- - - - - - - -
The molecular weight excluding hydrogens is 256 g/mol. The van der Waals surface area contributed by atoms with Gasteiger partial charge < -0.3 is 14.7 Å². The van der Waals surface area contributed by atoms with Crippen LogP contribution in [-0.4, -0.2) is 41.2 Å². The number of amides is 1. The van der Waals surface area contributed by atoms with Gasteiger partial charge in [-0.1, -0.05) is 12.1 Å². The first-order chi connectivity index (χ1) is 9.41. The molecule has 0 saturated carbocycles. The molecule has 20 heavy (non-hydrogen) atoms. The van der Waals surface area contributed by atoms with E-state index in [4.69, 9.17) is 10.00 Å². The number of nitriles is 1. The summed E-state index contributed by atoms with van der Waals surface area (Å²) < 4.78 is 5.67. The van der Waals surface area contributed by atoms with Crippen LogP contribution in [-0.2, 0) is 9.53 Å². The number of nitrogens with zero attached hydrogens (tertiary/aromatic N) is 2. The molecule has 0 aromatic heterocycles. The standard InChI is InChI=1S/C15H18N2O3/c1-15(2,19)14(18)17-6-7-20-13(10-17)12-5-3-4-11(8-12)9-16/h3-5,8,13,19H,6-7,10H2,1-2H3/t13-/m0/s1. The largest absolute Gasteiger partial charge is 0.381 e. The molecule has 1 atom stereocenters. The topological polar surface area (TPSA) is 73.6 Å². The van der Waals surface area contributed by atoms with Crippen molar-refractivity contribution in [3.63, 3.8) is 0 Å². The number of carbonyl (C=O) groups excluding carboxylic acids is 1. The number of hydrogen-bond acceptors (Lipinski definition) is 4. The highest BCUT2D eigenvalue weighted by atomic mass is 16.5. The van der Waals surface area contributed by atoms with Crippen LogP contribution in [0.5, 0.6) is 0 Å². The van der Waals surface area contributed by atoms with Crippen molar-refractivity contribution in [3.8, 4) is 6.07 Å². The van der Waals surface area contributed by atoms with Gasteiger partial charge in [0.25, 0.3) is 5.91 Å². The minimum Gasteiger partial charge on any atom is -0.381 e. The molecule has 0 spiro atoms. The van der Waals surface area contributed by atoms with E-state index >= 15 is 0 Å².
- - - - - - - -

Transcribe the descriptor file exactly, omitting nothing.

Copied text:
The molecular weight excluding hydrogens is 256 g/mol. The van der Waals surface area contributed by atoms with Gasteiger partial charge < -0.3 is 14.7 Å². The van der Waals surface area contributed by atoms with Crippen LogP contribution in [-0.4, -0.2) is 41.2 Å². The number of amides is 1. The van der Waals surface area contributed by atoms with Gasteiger partial charge in [-0.1, -0.05) is 12.1 Å². The first-order chi connectivity index (χ1) is 9.41. The molecule has 0 saturated carbocycles. The molecule has 20 heavy (non-hydrogen) atoms. The van der Waals surface area contributed by atoms with E-state index in [4.69, 9.17) is 10.00 Å². The number of nitriles is 1. The summed E-state index contributed by atoms with van der Waals surface area (Å²) < 4.78 is 5.67. The van der Waals surface area contributed by atoms with Crippen LogP contribution in [-0.2, 0) is 9.53 Å². The number of nitrogens with zero attached hydrogens (tertiary/aromatic N) is 2. The molecule has 0 aromatic heterocycles. The standard InChI is InChI=1S/C15H18N2O3/c1-15(2,19)14(18)17-6-7-20-13(10-17)12-5-3-4-11(8-12)9-16/h3-5,8,13,19H,6-7,10H2,1-2H3/t13-/m0/s1. The largest absolute Gasteiger partial charge is 0.381 e. The molecule has 1 atom stereocenters. The topological polar surface area (TPSA) is 73.6 Å². The van der Waals surface area contributed by atoms with Crippen molar-refractivity contribution in [3.63, 3.8) is 0 Å². The number of carbonyl (C=O) groups excluding carboxylic acids is 1. The number of hydrogen-bond acceptors (Lipinski definition) is 4. The highest BCUT2D eigenvalue weighted by atomic mass is 16.5. The van der Waals surface area contributed by atoms with Crippen LogP contribution in [0.5, 0.6) is 0 Å². The van der Waals surface area contributed by atoms with Crippen molar-refractivity contribution in [3.8, 4) is 6.07 Å². The van der Waals surface area contributed by atoms with Gasteiger partial charge in [0.25, 0.3) is 5.91 Å². The minimum Gasteiger partial charge on any atom is -0.381 e. The molecule has 0 spiro atoms. The van der Waals surface area contributed by atoms with E-state index >= 15 is 0 Å².